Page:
Toward Trans-gendering International Relations? / Sjoberg, Laura.

In: International Political Sociology, Vol. 6, No. 4, 06.12.2012, p. 337-354.

Research output: Contribution to journalArticlepeer-review

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Toward Trans-gendering International Relations? / Sjoberg, Laura.

In: International Political Sociology, Vol. 6, No. 4, 06.12.2012, p. 337-354.

Research output: Contribution to journalArticlepeer-review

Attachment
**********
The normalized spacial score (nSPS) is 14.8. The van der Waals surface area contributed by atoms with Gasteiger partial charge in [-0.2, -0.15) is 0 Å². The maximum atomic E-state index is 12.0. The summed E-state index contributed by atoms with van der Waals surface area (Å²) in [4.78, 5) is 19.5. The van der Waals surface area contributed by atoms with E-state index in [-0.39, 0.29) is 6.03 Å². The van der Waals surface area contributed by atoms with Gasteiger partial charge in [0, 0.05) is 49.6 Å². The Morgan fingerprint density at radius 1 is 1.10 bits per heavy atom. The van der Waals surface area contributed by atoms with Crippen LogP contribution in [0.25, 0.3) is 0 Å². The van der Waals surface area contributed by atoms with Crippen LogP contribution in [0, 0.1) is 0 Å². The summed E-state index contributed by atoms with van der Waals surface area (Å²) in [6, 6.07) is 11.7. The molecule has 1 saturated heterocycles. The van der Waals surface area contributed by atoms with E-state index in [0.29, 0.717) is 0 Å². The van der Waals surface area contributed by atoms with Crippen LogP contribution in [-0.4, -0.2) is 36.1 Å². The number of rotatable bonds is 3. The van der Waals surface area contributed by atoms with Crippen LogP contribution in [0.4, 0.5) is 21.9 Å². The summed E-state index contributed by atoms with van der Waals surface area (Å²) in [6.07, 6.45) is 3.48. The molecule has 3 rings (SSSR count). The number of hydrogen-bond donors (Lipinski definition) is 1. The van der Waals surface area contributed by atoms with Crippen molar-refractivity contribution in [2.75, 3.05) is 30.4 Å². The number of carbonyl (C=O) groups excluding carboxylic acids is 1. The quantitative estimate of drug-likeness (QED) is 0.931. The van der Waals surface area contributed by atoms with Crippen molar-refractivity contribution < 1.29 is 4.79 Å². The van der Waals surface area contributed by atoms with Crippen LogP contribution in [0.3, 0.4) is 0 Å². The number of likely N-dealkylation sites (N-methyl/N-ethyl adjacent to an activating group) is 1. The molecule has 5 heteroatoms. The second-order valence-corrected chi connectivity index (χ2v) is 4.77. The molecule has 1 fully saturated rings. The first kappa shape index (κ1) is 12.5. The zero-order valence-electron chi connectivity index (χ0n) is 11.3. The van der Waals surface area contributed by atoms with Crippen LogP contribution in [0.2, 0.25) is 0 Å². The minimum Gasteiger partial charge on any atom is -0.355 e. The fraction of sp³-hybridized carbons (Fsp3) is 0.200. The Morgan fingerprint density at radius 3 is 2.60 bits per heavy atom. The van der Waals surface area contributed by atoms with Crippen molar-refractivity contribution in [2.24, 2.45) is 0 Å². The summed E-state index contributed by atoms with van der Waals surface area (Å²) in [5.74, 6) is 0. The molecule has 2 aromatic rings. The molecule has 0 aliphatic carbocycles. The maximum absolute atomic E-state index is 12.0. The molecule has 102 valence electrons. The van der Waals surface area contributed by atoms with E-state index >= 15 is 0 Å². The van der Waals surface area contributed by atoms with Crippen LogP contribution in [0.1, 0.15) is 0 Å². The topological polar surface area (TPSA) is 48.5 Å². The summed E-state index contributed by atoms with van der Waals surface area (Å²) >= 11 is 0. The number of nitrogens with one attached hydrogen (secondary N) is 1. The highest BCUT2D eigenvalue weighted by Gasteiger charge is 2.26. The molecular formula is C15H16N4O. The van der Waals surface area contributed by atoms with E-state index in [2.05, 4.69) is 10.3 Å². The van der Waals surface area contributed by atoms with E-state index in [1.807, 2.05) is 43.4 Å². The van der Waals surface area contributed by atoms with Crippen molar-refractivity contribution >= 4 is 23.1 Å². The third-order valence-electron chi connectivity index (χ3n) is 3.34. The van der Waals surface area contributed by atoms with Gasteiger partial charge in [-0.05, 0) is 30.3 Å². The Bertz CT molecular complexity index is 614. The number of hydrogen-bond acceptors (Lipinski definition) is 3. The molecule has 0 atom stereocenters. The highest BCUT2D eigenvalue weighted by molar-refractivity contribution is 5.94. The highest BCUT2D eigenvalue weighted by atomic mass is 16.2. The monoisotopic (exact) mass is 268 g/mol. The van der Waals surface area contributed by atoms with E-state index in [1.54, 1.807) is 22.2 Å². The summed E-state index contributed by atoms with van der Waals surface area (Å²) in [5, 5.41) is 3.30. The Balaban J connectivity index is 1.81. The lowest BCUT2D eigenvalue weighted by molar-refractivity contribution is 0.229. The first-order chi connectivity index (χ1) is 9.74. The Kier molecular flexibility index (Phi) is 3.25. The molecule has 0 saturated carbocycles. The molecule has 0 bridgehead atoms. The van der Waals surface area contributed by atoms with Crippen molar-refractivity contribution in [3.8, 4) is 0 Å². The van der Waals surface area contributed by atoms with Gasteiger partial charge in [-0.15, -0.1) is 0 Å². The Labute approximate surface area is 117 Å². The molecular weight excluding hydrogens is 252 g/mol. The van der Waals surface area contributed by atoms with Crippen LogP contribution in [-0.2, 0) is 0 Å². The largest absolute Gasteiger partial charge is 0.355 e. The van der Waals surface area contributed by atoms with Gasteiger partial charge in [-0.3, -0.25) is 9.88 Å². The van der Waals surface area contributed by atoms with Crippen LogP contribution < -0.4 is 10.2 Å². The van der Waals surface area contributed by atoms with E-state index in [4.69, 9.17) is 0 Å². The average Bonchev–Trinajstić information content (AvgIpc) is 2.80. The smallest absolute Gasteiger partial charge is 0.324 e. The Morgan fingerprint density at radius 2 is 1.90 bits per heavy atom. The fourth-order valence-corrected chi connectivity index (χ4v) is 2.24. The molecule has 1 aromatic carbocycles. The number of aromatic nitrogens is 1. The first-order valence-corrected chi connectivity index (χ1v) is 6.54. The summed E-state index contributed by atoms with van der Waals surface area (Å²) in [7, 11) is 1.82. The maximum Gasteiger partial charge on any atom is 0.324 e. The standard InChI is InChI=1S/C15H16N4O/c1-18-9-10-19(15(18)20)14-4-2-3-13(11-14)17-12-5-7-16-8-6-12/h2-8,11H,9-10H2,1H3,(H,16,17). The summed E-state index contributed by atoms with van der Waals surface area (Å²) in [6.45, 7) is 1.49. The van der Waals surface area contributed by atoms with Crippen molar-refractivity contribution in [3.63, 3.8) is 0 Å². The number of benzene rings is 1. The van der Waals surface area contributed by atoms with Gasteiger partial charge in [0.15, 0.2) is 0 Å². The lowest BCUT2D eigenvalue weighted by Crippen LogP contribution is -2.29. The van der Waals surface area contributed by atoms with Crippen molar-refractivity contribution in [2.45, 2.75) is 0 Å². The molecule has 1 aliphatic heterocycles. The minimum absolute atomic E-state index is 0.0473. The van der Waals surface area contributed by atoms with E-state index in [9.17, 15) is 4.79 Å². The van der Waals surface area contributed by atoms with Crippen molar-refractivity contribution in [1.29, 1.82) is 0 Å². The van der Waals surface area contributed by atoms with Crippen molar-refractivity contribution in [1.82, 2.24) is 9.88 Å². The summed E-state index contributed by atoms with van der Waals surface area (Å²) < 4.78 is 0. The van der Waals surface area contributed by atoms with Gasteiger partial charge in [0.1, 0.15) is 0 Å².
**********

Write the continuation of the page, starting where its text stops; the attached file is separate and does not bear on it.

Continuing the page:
Harvard

Sjoberg, L 2012, 'Toward Trans-gendering International Relations?', International Political Sociology, vol. 6, no. 4, pp. 337-354. https://doi.org/10.1111/ips.12005

APA

Vancouver

Sjoberg L. Toward Trans-gendering International Relations? International Political Sociology. 2012 Dec 6;6(4):337-354. https://doi.org/10.1111/ips.12005

Author

Sjoberg, Laura. / Toward Trans-gendering International Relations?. In: International Political Sociology. 2012 ; Vol. 6, No. 4. pp. 337-354.

BibTeX

@article{4a0a71428f66441d867e626b774c5ee7,
title = "Toward Trans-gendering International Relations?",